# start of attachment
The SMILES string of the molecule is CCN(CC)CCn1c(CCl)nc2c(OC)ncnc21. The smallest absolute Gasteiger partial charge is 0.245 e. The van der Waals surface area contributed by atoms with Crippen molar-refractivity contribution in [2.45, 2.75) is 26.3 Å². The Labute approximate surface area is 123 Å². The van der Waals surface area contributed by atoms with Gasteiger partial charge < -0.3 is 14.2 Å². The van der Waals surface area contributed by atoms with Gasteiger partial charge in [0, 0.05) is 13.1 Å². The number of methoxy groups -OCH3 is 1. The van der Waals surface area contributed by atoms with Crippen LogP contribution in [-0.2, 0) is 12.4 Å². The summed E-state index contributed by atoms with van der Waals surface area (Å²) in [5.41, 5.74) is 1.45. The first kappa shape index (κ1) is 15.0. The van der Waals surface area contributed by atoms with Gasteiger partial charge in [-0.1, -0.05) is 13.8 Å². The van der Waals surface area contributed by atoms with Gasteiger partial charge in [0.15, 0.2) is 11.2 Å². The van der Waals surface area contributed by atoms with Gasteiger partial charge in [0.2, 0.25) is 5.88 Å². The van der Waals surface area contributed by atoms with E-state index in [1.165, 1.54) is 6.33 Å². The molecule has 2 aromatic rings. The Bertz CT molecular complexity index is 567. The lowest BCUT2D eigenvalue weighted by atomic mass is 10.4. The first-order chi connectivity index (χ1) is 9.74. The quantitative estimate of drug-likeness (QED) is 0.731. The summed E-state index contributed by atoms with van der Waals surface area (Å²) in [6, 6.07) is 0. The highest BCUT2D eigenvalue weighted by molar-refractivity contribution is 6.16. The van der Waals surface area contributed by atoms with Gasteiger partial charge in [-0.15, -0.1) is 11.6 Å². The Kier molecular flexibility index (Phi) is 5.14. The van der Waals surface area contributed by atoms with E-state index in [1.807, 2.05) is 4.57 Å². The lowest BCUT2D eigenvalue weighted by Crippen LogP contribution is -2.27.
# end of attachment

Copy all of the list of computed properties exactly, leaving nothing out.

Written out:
The SMILES string of the molecule is CCN(CC)CCn1c(CCl)nc2c(OC)ncnc21. The smallest absolute Gasteiger partial charge is 0.245 e. The van der Waals surface area contributed by atoms with Crippen molar-refractivity contribution in [2.45, 2.75) is 26.3 Å². The Labute approximate surface area is 123 Å². The van der Waals surface area contributed by atoms with Gasteiger partial charge < -0.3 is 14.2 Å². The van der Waals surface area contributed by atoms with Gasteiger partial charge in [0, 0.05) is 13.1 Å². The number of methoxy groups -OCH3 is 1. The van der Waals surface area contributed by atoms with Crippen LogP contribution in [-0.2, 0) is 12.4 Å². The summed E-state index contributed by atoms with van der Waals surface area (Å²) in [5.41, 5.74) is 1.45. The first kappa shape index (κ1) is 15.0. The van der Waals surface area contributed by atoms with Gasteiger partial charge in [-0.1, -0.05) is 13.8 Å². The van der Waals surface area contributed by atoms with Gasteiger partial charge in [0.15, 0.2) is 11.2 Å². The van der Waals surface area contributed by atoms with Gasteiger partial charge in [0.2, 0.25) is 5.88 Å². The van der Waals surface area contributed by atoms with E-state index in [1.165, 1.54) is 6.33 Å². The molecule has 2 aromatic rings. The Bertz CT molecular complexity index is 567. The lowest BCUT2D eigenvalue weighted by atomic mass is 10.4. The first-order chi connectivity index (χ1) is 9.74. The quantitative estimate of drug-likeness (QED) is 0.731. The summed E-state index contributed by atoms with van der Waals surface area (Å²) in [6, 6.07) is 0. The highest BCUT2D eigenvalue weighted by molar-refractivity contribution is 6.16. The van der Waals surface area contributed by atoms with Gasteiger partial charge in [-0.15, -0.1) is 11.6 Å². The Kier molecular flexibility index (Phi) is 5.14. The van der Waals surface area contributed by atoms with E-state index in [1.807, 2.05) is 4.57 Å². The lowest BCUT2D eigenvalue weighted by Crippen LogP contribution is -2.27.